'Marriage counselor' will wait on sentence while prosecutors retry charge, screen new charges
WEST JORDAN — A man convicted of forcible sexual abuse while posing as a marriage counselor will wait for his sentence after prosecutors decided to retry one of the charges in the case.
Arturo Tenorio, 59, was convicted on one second-degree felony forcible sex abuse charge in connection with allegations that he inappropriately touched a woman he was counseling, but a mistrial was declared on a second, identical count following a jury trial in 3rd District Court. The jury deadlocked on that count and couldn't reach a verdict.
Tuesday, prosecutors told Judge Bruce Lubeck that they intend to retry that count. The alleged victim is apparently willing to testify again and a two-day trial was set to begin Jan. 23.
In light of the new trial, Lubeck opted to wait on sentencing.
"What the jury does on the count would inform me on what the correct sentence is," the judge said. "That may alter what I do in this case."
Attorneys on both sides of the case agreed that it made sense to wait on sentencing until the other charge can again go to trial.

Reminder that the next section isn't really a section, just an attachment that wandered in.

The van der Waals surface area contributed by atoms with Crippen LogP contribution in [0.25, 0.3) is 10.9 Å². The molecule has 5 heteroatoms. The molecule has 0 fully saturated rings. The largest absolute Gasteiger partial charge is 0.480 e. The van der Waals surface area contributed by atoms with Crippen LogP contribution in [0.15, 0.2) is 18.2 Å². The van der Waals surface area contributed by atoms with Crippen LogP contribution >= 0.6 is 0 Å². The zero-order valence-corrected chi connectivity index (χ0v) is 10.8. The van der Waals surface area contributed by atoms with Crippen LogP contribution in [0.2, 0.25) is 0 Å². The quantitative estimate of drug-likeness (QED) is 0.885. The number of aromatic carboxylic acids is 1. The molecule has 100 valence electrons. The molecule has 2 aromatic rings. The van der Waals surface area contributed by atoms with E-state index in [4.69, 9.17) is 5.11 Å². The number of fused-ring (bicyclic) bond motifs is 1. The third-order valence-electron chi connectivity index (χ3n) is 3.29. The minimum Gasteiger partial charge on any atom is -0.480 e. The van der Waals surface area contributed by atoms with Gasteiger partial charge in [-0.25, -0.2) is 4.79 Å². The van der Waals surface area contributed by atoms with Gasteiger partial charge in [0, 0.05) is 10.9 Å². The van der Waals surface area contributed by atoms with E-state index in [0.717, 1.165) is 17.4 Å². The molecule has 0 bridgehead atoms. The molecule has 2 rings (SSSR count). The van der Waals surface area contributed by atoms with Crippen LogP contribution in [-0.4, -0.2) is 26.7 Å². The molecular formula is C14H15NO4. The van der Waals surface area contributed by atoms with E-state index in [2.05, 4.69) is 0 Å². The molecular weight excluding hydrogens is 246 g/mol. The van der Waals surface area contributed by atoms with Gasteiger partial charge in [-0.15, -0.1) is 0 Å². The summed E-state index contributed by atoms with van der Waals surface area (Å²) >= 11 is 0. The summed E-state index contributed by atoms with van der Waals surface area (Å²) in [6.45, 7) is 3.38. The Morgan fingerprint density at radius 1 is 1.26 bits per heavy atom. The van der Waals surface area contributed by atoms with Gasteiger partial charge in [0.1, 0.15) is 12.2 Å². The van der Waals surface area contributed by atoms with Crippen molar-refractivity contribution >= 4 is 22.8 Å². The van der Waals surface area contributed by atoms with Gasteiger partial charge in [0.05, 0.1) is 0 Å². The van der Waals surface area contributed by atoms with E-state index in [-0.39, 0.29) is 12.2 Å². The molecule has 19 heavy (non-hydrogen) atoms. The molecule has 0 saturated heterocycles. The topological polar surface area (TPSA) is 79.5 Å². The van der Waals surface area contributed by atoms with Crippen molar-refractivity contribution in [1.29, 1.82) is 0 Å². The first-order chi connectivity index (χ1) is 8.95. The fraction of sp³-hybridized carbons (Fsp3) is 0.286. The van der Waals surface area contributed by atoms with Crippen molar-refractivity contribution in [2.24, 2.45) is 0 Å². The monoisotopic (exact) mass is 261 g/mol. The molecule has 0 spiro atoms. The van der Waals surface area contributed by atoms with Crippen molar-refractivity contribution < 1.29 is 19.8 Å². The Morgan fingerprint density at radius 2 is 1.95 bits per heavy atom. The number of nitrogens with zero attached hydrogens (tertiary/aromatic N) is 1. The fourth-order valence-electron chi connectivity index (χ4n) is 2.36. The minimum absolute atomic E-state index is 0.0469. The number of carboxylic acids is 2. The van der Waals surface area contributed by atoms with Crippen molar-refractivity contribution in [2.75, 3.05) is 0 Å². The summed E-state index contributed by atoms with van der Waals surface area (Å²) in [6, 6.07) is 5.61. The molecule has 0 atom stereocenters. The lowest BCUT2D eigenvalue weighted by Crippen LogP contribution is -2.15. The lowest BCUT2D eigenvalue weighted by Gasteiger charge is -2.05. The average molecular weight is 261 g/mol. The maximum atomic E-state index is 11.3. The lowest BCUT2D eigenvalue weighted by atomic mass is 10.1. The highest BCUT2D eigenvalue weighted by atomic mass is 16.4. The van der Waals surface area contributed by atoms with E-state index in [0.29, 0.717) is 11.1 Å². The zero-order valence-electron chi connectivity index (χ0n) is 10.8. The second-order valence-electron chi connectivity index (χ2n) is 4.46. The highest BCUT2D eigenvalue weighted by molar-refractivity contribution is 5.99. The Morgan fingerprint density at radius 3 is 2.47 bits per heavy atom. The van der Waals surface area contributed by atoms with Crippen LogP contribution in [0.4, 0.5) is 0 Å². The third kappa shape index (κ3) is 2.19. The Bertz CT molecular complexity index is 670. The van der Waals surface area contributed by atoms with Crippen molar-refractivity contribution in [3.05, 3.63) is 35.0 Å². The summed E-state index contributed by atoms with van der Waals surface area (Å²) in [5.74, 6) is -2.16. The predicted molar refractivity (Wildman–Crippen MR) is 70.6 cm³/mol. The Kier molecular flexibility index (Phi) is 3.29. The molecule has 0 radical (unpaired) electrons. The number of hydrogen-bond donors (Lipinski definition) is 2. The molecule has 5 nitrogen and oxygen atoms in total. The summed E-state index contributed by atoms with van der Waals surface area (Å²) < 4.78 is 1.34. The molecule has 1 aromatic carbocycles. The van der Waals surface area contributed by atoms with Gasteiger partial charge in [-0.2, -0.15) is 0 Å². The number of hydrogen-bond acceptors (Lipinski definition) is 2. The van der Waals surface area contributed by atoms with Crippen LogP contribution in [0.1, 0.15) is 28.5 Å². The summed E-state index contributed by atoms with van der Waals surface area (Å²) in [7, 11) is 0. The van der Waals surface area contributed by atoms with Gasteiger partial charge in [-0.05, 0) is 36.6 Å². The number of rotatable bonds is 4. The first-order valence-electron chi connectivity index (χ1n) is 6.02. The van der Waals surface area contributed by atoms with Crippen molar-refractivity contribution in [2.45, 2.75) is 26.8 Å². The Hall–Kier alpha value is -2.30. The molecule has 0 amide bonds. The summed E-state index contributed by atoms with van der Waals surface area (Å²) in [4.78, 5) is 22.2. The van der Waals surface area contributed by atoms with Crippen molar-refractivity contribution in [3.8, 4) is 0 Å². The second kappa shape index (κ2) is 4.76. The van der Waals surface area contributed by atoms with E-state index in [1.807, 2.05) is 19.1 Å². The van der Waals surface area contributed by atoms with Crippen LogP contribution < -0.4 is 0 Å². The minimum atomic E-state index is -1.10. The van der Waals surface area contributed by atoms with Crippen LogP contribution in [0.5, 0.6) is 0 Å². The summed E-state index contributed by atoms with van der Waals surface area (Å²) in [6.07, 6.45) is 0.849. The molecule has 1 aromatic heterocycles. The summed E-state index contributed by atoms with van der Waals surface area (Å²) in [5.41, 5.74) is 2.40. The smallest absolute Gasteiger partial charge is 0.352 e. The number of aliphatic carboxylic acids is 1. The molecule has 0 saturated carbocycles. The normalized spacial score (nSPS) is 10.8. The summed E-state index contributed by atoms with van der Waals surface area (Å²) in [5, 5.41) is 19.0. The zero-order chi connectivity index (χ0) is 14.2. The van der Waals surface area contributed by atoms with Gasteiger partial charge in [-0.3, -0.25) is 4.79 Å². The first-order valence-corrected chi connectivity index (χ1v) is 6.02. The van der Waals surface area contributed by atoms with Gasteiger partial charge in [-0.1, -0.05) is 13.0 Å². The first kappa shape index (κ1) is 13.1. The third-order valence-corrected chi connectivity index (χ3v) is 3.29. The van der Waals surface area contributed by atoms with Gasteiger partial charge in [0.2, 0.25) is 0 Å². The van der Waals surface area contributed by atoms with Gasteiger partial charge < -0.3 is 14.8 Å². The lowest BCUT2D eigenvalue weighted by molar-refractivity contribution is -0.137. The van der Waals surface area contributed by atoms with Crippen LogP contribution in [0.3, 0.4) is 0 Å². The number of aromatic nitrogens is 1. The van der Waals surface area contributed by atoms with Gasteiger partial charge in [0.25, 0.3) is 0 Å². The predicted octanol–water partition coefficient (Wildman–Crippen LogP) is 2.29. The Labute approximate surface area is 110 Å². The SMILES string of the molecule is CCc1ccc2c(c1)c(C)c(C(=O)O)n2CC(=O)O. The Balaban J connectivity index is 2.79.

During Tenorio's August trial, two women took the stand and each said they were referred to Tenorio by their LDS bishop and that the man presented himself as a marriage counselor, though he is not licensed as such. They each testified that their first few sessions with Tenorio also involved their husbands. Later, they said, Tenorio told them he needed to meet with them "one on one."
They testified that the man emphasized his prior church callings, their shared faith and heritage and the fact that he was related to a general authority in The Church of Jesus Christ of Latter-day Saints. More than anything, though, he emphasized that these women could trust him.
But they testified that in the one-on-one counseling sessions, Tenorio often focused on the subject of their sexual relationships and eventually touched them inappropriately.
Defense attorneys contended that it was an issue of consent and that while Tenorio's actions may have been morally questionable, they weren't criminal. They emphasized that one victim in particular never asked the man to stop what he was doing and that when the other did object, Tenorio stopped.
The man has been supported by his family, and his wife is at his side at every court hearing.
"It's a long process, but he's holding up," defense attorney Ken Brown said of his client. "We plan to do that trial. This case was hard-fought when it came to (the mistrial) count and we anticipate it will be hard-fought in January."
Meantime, Brandon Simmons, an attorney with the Utah Crime Victim's Legal Clinic, said two additional alleged victims have come forward alleging "similar crimes" against Tenorio. He said those cases are currently being looked at by the Salt Lake County District Attorney's Office.
It is unclear what potential, additional charges could mean for the current case. With the second-degree felony conviction, the man faces a possible sentence of one to 15 years in prison.
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